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Systematic Reviews

What is a systematic review?

A systematic review (SR) attempts to collate all empirical evidence to answer a specific research question. It minimizes bias by using a predefined protocol.

Key Features: 

  • clearly defined, answerable question with inclusion and exclusion criteria;
  • rigorous, systematic search of literature;
  • two screening phases conducted by at least two independent screeners
  • data extraction and management;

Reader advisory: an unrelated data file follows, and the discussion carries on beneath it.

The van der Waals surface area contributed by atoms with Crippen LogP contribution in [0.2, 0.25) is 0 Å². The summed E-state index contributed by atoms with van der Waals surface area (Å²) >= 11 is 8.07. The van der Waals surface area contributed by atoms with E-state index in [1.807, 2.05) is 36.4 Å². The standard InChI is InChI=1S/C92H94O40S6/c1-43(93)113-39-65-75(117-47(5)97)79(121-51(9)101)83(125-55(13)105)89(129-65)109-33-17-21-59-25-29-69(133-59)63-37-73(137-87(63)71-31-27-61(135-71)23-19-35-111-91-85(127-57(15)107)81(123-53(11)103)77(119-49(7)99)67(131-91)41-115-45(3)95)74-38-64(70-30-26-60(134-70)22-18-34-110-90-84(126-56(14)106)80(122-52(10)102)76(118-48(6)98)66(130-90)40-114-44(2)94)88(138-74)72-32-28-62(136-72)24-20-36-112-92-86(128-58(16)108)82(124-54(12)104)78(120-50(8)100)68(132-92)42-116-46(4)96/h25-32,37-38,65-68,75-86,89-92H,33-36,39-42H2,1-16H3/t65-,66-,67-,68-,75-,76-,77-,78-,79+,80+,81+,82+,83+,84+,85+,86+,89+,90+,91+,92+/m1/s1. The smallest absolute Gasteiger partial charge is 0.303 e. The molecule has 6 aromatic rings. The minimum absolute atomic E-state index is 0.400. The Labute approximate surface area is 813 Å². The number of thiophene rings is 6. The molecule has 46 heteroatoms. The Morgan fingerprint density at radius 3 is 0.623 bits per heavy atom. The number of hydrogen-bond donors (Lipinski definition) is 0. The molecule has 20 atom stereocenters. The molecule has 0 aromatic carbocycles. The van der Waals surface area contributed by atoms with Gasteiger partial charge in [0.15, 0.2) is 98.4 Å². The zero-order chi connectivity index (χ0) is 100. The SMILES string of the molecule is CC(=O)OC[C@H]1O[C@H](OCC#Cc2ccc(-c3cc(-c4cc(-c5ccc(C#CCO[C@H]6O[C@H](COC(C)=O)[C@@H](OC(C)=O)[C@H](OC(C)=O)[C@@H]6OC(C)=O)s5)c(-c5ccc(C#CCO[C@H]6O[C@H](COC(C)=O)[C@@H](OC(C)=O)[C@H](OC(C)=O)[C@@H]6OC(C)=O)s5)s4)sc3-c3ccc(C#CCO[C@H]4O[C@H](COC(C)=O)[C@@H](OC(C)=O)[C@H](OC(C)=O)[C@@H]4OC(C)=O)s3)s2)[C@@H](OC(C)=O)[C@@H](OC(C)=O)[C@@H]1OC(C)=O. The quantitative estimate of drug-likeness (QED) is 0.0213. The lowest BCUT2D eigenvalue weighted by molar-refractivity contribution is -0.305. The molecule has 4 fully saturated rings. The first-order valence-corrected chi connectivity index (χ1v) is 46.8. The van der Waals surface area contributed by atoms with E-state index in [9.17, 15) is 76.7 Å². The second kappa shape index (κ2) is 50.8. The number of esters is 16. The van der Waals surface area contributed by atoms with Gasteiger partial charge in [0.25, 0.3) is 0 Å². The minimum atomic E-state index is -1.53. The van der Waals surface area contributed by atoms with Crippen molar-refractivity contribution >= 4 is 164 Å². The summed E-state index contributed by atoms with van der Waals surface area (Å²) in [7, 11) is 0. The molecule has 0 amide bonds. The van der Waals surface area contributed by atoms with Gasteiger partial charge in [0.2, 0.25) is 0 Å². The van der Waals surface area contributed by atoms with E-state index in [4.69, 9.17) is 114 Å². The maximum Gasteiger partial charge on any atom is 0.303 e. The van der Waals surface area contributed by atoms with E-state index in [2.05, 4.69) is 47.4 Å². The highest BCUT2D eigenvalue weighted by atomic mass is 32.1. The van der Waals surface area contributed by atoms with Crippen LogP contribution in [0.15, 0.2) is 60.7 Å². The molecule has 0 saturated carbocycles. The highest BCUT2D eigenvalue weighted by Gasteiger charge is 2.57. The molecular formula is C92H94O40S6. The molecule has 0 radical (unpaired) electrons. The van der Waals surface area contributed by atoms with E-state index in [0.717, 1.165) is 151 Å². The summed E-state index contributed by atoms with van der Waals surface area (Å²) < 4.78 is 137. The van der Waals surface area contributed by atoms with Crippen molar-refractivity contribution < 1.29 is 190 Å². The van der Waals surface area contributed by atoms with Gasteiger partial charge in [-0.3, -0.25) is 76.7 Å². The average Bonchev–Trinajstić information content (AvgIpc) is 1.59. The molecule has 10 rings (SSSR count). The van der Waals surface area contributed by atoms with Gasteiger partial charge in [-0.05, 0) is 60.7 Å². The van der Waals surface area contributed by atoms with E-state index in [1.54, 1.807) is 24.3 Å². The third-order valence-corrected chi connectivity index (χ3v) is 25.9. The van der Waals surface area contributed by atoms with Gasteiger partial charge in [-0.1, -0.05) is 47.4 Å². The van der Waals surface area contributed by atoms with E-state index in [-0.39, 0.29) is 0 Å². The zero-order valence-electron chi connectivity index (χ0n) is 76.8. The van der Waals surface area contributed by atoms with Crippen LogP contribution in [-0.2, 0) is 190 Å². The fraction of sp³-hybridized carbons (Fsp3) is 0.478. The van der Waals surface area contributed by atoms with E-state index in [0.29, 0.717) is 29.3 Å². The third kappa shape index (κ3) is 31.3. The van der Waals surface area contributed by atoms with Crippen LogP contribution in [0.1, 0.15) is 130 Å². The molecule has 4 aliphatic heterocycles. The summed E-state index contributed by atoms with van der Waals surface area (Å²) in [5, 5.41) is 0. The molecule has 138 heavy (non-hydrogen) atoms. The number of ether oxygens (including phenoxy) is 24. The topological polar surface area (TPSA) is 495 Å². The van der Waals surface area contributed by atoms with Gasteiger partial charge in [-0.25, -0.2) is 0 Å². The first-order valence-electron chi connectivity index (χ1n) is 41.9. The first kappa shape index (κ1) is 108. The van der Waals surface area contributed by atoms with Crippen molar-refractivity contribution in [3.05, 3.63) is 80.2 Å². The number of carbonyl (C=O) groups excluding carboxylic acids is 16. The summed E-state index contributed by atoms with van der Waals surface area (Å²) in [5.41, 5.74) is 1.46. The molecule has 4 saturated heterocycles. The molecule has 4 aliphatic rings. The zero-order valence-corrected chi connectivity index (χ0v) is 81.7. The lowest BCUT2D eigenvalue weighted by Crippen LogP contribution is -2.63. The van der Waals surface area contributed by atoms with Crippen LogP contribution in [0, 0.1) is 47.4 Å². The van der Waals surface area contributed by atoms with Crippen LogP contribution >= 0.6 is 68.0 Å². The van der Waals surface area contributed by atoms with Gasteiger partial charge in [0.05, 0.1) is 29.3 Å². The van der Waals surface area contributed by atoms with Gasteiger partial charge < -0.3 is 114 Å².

• analysis and interpretation of results;
  • risk of bias assessment of included studies;
  • published report

SR is a form of original (primary) research. In an SR, the "research subjects" are individual studies. These studies are selected and collated to answer a research question. SRs began in clinical medicine, and the methodology has been adapted for other fields.


What are the steps in a systematic review?

WKU Libraries' subject specialists can assist with search strategy, and provide guidance and resources on the systematic review process.